Robert Rose (36)Robert Rose entered the US Army during WW II and thought he was going to the tropical pacific. Instead, he found himself fighting in the Battle of the Bulge during the winter of 1944.  In this audio story, Robert talks about fighting two wars in Europe: one against the Germans and the other against the deadly cold.

The original interview was recorded December 2012 by The Veteran Voices of Pittsburgh Oral History Initiative. This audio short was engineered and produced by Kevin Farkas.

 

 

Alfred Krasnow: Fighting Boat

Alfred Krasnow_Oct 20 2012 (12)Alfred Krasnow admits that he didn’t join the Navy during WW II to fight fascism because he is a Jew.  ”I wanted to fight because I was an American,” he says without hesitation. “And I wanted to join the Navy to see the world . . . and I wanted to be on a fighting boat.”  On all accounts he got what he wanted–some of the most dangerous, close-quarters combat experiences in the Navy’s PT fleet running blockade patrols against German ships.  In this audio story, Alfred talks about a PT boat mission gone badly in the Mediterranean, and his reaction to seeing his fallen comrades.

The original interview was recorded October 2012 by The Veteran Voices of Pittsburgh Oral History Initiative. This audio short was engineered and produced by Kevin Farkas.

 

 

 

 

Alex Sopka: My Dad

Alex Sopka (30)Alex Sopka grew up on the rough streets of Pittsburgh’s Northside, the son of Russian immigrants.  His father’s path towards American citizenship was to fight in WW I, where gas destroyed his lungs.

Like many young men, the news of Pearl Harbor inspired Al to action but the government drafted him first–for good measure.  After an unhappy stint with an Army artillery unit, Al anxiously volunteered for infamous Airborne duty as fighting against the Germans heated up in late 1944-1945.

The idea of jumping out of planes to fight the enemy seems glamorous, but only in Hollywood movies.  Once on the ground, if a paratrooper survives the fall, he then becomes a regular infantryman dangerously engaging the enemy nearby.  “Don’t shoot ‘em until you’re up close,” they were instructed.

Of course, the scared, young lads of Al Sopka’s unit carried out their orders as best they could.  It was tough going; kill or be killed.  Well into his 90s, Al Sopka still dreams about the horror.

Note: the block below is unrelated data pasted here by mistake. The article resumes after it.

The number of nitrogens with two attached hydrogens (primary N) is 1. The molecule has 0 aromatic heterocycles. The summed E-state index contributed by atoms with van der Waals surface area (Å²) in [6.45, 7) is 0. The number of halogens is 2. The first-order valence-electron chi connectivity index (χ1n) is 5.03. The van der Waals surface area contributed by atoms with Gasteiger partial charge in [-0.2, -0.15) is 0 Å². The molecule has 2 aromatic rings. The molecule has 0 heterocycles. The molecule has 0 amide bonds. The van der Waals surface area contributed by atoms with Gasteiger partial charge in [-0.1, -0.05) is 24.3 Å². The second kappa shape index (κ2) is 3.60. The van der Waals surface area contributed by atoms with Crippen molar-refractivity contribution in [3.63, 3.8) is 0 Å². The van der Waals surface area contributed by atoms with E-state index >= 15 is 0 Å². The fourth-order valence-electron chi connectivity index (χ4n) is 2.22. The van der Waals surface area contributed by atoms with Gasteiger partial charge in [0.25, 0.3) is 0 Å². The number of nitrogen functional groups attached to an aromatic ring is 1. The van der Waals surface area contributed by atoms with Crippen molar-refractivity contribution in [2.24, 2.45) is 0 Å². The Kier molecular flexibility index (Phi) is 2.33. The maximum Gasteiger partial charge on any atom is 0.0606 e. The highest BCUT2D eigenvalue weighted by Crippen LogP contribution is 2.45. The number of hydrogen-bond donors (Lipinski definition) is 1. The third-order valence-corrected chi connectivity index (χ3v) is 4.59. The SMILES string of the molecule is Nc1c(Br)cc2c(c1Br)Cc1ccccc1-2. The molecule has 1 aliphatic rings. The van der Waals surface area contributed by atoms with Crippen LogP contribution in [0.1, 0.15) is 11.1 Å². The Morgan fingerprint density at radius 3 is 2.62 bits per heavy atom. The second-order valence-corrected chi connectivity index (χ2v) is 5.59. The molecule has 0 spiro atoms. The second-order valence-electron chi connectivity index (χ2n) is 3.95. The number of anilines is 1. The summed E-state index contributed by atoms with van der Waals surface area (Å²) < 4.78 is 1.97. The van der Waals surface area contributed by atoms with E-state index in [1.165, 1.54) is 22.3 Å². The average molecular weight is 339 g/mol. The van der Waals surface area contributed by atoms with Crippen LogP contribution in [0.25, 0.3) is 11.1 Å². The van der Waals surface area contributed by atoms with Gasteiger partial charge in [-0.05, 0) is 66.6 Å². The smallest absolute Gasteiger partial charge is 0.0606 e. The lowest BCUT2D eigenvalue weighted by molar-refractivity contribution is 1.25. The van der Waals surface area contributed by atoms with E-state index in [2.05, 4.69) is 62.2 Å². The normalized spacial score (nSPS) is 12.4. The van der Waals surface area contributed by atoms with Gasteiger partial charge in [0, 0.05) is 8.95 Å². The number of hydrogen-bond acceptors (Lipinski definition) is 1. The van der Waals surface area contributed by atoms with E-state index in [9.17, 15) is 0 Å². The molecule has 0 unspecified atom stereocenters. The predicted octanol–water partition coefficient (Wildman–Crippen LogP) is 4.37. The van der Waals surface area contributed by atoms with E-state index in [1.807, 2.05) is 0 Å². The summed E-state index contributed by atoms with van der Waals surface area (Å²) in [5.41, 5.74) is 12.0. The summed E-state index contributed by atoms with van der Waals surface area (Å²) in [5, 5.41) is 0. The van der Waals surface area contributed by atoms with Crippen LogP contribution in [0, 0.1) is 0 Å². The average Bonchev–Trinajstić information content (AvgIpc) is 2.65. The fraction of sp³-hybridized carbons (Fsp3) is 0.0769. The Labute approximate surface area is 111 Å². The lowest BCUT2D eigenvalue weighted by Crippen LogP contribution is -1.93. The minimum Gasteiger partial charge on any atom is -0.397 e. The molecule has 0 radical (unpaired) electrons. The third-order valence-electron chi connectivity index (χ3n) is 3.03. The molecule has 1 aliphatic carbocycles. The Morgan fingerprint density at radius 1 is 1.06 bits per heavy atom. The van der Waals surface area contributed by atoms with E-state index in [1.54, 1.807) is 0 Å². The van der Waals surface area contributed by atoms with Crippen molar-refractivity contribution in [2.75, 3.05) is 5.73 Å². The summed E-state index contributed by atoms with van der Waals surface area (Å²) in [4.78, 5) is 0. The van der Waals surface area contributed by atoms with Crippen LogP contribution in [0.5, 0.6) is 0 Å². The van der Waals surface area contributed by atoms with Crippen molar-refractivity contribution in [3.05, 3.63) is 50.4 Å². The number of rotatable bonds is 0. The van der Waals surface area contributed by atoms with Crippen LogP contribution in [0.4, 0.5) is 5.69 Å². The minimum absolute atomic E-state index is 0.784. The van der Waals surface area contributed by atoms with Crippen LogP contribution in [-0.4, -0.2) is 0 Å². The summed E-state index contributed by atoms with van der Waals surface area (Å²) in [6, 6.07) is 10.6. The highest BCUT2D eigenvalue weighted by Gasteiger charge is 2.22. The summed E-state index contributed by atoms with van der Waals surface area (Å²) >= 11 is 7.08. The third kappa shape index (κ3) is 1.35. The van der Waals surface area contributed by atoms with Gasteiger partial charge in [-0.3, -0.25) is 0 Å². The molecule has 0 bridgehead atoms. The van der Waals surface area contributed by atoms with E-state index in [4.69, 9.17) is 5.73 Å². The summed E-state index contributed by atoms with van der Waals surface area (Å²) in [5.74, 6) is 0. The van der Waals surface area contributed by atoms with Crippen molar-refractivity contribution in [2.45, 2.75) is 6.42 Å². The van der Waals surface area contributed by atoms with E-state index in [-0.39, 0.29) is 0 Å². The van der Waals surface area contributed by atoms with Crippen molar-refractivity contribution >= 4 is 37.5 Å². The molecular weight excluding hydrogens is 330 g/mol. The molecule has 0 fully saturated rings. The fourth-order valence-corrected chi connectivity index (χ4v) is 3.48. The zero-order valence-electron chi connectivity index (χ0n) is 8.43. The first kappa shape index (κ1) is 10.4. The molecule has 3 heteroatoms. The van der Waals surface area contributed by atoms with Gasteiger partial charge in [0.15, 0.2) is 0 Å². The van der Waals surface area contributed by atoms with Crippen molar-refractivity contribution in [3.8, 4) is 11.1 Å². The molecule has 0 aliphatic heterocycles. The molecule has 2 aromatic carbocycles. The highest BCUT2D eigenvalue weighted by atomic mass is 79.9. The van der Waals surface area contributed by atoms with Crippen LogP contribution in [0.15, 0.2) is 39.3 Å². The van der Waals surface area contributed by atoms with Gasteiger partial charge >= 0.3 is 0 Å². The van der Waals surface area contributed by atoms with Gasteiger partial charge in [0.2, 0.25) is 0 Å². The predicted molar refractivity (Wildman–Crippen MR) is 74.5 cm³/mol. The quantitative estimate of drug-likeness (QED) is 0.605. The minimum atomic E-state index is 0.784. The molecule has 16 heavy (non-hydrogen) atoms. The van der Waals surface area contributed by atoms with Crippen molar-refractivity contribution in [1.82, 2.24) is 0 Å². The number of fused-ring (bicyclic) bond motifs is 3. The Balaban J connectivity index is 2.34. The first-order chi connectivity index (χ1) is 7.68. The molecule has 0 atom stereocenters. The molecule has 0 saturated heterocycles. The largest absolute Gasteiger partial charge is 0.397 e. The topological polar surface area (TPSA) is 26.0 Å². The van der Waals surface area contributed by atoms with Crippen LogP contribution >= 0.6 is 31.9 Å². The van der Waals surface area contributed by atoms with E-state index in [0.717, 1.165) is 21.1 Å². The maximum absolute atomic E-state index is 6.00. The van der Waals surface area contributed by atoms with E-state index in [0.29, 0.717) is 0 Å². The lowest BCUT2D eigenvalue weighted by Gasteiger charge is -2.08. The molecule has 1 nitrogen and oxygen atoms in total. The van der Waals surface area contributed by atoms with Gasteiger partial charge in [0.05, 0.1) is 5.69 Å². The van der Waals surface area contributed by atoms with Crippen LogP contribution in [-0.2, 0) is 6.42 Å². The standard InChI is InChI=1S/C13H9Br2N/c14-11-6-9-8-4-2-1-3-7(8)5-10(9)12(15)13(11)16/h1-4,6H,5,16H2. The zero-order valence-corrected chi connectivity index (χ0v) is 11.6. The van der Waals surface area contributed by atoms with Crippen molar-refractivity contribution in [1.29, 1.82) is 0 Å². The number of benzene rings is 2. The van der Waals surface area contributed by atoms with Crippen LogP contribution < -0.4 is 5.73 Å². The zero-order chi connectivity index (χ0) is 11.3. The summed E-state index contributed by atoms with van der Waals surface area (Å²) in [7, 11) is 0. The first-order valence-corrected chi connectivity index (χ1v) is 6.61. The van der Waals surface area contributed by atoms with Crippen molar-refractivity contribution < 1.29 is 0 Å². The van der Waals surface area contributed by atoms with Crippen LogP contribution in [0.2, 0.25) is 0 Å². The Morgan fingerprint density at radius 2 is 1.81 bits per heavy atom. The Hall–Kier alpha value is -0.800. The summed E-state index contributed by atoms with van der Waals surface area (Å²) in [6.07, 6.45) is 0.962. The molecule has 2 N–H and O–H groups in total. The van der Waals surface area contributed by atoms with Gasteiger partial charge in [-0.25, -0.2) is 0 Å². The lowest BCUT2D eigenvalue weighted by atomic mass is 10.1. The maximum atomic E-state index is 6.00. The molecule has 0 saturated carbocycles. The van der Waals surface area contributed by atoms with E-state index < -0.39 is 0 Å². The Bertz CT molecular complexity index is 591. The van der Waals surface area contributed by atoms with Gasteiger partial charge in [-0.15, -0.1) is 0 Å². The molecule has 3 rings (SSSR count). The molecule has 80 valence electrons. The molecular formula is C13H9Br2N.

The original interview was recorded October 2012 by The Veteran Voices of Pittsburgh Oral History Initiative. This audio short was engineered and produced by Kevin Farkas.

Veterans Day Voices

IMG_2351-2_smThe “veteran experience” is a profound institution of American life.  On November 11th each year, Veterans Day recognizes the men and women who have served in the U.S. Armed Forces during times of war and peace. Veterans Day is not to be confused with Memorial Day. While we celebrate Veterans Day, we respectfully observe Memorial Day by remembering the men and women who died while serving.

This audio short features historical sounds and the voice of local WW II veteran, Al Sopka.  It was engineered and produced by Kevin Farkas.

 

 

Lester Snyder: Seventeen Weeks

42-Les Snyder 8-16-2012 12-15-21 PM 3906x2602After his University of Pittsburgh ROTC unit was activated in 1943, Lester Snyder of Dormont, PA, found himself at Ft. Bragg, NC, undergoing artillery training.  But instead of being shipped overseas, Lester enrolled in the controversial Army Specialized Training Program, where he attended college classes six days a week.  After the Army cancelled that program because of a manpower crisis in Europe, Les was assigned to a number of odd jobs, including removing the covers from Army brochures before they were discarded.  “If the Army thought it was necessary,” he contemplates, “I guess somebody had to do it.”

The original interview was recorded August 2012 by The Veteran Voices of Pittsburgh Oral History Initiative. This audio short was engineered and produced by Kevin Farkas.

 

 

 

Veteran Voices from the Memorials€”

WWII Mem (179)Pittsburgh area veterans visit the National WWII & Korean War Memorials in Washington DC on October 4, 2011. Featuring the voices of Jack Rosenberger (Army/Korea), John Baumgartner (Army/WWII), Bob Moore (Navy/WWII), Pete Schramm (Army/WWII), and Ted Flora (Army/WWII).

This audio short was engineered and produced by Kevin Farkas.